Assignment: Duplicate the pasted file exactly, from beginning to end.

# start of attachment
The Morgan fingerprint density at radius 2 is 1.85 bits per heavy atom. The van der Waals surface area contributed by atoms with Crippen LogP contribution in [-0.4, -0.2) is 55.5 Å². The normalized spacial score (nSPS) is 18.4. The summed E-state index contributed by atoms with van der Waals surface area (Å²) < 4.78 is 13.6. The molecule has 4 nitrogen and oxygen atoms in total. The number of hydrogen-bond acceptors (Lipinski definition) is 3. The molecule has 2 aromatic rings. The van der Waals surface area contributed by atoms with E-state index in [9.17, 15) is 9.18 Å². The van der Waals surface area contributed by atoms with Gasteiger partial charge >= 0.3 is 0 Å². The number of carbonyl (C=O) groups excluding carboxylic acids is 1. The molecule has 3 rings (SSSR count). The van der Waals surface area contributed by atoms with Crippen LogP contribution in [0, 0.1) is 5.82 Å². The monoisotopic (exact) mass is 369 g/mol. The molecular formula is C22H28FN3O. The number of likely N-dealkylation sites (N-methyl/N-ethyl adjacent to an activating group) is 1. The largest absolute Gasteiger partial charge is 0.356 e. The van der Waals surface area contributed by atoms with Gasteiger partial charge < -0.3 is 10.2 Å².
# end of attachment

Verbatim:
The Morgan fingerprint density at radius 2 is 1.85 bits per heavy atom. The van der Waals surface area contributed by atoms with Crippen LogP contribution in [-0.4, -0.2) is 55.5 Å². The normalized spacial score (nSPS) is 18.4. The summed E-state index contributed by atoms with van der Waals surface area (Å²) < 4.78 is 13.6. The molecule has 4 nitrogen and oxygen atoms in total. The number of hydrogen-bond acceptors (Lipinski definition) is 3. The molecule has 2 aromatic rings. The van der Waals surface area contributed by atoms with E-state index in [9.17, 15) is 9.18 Å². The van der Waals surface area contributed by atoms with Gasteiger partial charge >= 0.3 is 0 Å². The number of carbonyl (C=O) groups excluding carboxylic acids is 1. The molecule has 3 rings (SSSR count). The van der Waals surface area contributed by atoms with Crippen LogP contribution in [0, 0.1) is 5.82 Å². The monoisotopic (exact) mass is 369 g/mol. The molecular formula is C22H28FN3O. The number of likely N-dealkylation sites (N-methyl/N-ethyl adjacent to an activating group) is 1. The largest absolute Gasteiger partial charge is 0.356 e. The van der Waals surface area contributed by atoms with Gasteiger partial charge < -0.3 is 10.2 Å².